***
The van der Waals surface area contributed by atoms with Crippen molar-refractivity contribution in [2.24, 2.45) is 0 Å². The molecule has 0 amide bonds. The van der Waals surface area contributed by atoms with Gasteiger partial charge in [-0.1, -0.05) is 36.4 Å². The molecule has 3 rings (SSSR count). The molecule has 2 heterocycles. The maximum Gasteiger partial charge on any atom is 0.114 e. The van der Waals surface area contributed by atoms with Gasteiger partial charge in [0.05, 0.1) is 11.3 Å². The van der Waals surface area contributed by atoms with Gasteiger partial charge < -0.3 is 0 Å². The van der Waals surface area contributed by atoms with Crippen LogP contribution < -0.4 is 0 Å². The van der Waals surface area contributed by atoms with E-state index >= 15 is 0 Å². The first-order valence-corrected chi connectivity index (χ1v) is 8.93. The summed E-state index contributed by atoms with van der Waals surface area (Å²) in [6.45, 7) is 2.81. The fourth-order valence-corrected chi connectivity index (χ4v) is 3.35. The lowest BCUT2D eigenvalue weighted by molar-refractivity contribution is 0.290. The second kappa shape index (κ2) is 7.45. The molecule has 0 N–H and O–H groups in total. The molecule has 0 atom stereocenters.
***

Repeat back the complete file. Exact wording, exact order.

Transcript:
The van der Waals surface area contributed by atoms with Crippen molar-refractivity contribution in [2.24, 2.45) is 0 Å². The molecule has 0 amide bonds. The van der Waals surface area contributed by atoms with Gasteiger partial charge in [-0.1, -0.05) is 36.4 Å². The molecule has 3 rings (SSSR count). The molecule has 2 heterocycles. The maximum Gasteiger partial charge on any atom is 0.114 e. The van der Waals surface area contributed by atoms with Gasteiger partial charge in [0.05, 0.1) is 11.3 Å². The van der Waals surface area contributed by atoms with Gasteiger partial charge < -0.3 is 0 Å². The van der Waals surface area contributed by atoms with Crippen LogP contribution < -0.4 is 0 Å². The van der Waals surface area contributed by atoms with E-state index >= 15 is 0 Å². The first-order valence-corrected chi connectivity index (χ1v) is 8.93. The summed E-state index contributed by atoms with van der Waals surface area (Å²) in [6.45, 7) is 2.81. The fourth-order valence-corrected chi connectivity index (χ4v) is 3.35. The lowest BCUT2D eigenvalue weighted by molar-refractivity contribution is 0.290. The second kappa shape index (κ2) is 7.45. The molecule has 0 N–H and O–H groups in total. The molecule has 0 atom stereocenters.